The benefits of “employee engagement” are said to include better customer satisfaction, higher productivity, increased staff retention, etc. Articles on improving “employee engagement” talk about how leaders don’t “treat employees respectfully”, or “take good care of employees”. There are surveys to measure those things, of course.
But if what we really want is better behaviors and attitudes from employees, let’s be straight about that. Because if we want employees to be “engaged”, then we have to offer something for them to be engaged in. The unanswered question is, “Employees engaged in what?” Really, there is only one good answer:
- Employees are engaged when working to accomplish a clearly stated goal or objective.
The problem, however, is like that of the long-married couple, where the wife says, “We have been married for 46 years. Why don’t you ever say you love me?” And the husband says, “I told you on our wedding day – how often am I supposed to repeat it?”
A once-a-year presentation by the CEO or Department Director about the progress and optimistic future of the company just isn’t enough. What gets people “engaged” in their work is something that is tied to a sense of accomplishment. (Note: the word “accomplish” is derived from the Latin for “to fulfill or complete together”.)
There are several tactics for engaging employees, but first you need to be up to something. An organization change? A new project or program? A task that is an important part of a larger goal? You need something to engage people in working toward something – something that makes a difference to the organization and to other people in that organization. Just “doing stuff” is not engaging, and doesn’t activate “employee engagement”. So, you need a goal or end-point to be accomplished.
Then, you need to talk about the value of accomplishing that “something” – preferably more than every 46 years, and more than just at the annual retreat or holiday party. Here are three ways I’ve seen “engagement” work in organizations, large and small. They are all about communication: dialogue and discussion.
- Q&A sessions. After you roll out your newest strategic plan, or your next goal or project for people, have a few smaller-group “breakout session” where people get to ask and answer questions. This could be done in a round-table or a conference room. It’s good to have a recorder there, taking notes on what questions are important to people, and which answers need more development. It also shows people you are paying attention to their input.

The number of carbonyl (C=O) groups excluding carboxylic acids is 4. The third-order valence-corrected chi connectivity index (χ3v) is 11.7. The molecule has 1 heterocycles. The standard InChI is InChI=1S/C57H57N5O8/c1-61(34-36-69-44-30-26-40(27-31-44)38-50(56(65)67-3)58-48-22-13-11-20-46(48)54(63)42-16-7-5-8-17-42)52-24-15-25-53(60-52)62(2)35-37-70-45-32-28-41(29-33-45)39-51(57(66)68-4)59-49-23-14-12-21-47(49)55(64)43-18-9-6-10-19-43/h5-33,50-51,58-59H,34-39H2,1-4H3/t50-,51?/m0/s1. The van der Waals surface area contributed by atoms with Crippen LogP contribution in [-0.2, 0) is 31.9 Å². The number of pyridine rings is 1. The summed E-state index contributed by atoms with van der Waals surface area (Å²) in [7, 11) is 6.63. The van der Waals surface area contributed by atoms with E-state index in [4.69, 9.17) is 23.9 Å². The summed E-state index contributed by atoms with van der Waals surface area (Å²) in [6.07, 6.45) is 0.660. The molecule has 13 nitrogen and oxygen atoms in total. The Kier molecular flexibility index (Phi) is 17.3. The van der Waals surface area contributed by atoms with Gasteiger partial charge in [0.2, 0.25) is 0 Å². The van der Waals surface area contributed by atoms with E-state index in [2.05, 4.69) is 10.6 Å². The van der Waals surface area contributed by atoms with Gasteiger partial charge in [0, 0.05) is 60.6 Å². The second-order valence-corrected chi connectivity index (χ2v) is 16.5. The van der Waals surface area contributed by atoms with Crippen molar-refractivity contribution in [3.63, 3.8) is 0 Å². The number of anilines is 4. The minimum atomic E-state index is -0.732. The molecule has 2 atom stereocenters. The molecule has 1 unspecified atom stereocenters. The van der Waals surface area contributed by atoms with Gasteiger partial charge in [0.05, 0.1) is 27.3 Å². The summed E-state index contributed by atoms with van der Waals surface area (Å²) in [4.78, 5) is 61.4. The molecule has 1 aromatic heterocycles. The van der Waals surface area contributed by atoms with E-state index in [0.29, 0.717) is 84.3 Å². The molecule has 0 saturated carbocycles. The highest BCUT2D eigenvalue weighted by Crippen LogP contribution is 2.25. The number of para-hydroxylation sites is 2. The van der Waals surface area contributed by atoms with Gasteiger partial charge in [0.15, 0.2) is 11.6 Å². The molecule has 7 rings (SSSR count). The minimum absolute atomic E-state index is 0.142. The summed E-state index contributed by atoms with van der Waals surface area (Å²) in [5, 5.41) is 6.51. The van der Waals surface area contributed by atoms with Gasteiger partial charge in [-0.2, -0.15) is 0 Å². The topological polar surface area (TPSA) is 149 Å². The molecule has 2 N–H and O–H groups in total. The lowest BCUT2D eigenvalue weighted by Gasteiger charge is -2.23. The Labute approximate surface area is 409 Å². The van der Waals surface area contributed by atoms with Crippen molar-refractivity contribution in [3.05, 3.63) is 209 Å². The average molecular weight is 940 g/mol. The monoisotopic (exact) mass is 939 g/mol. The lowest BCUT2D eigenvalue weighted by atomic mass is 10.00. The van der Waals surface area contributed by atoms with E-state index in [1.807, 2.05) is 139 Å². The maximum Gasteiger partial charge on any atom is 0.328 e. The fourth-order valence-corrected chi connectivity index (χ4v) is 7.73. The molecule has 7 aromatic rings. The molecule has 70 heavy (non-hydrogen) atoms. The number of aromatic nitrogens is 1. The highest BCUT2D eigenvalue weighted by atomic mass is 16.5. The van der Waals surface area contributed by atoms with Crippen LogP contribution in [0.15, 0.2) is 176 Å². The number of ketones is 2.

- Success sessions. Once people are clear about the goals and objectives, another kind of discussion is to capture ideas (again, take notes) on what success will look like. Ask for what people think will (and won’t) work well, how to measure and track success and progress, and which people or groups should take on specific sub-goals or tasks. This lets people see the “big picture” of the work plan while also clarifying their “role in the goal”.
- Status update sessions. These are reliably regular meetings – weekly, bi-weekly, or monthly, depending on the timing of jobs to be done. They are to review the status of success and progress toward the goal, and the status of assignments for various responsibilities. It is also an opportunity to identify and discuss problems or delays, revise assignments, and declare some items complete – with a tip of the hat to those who have completed their task or project on-time and/or on-budget.
People do want to be engaged in their work. They just don’t always know exactly what their job or assignment is, or understand the bigger game they are working in. When you don’t know your “role in the goal”, or, sometimes, don’t even know the goal itself, there is nothing for you to engage in.
You want employee engagement? Spend a little time on engaging them in something that would be an accomplishment for them – and for you.
P.S. I’ll be away the next 2 weeks – working on something that is really engaging. Back to the blogging board when I return.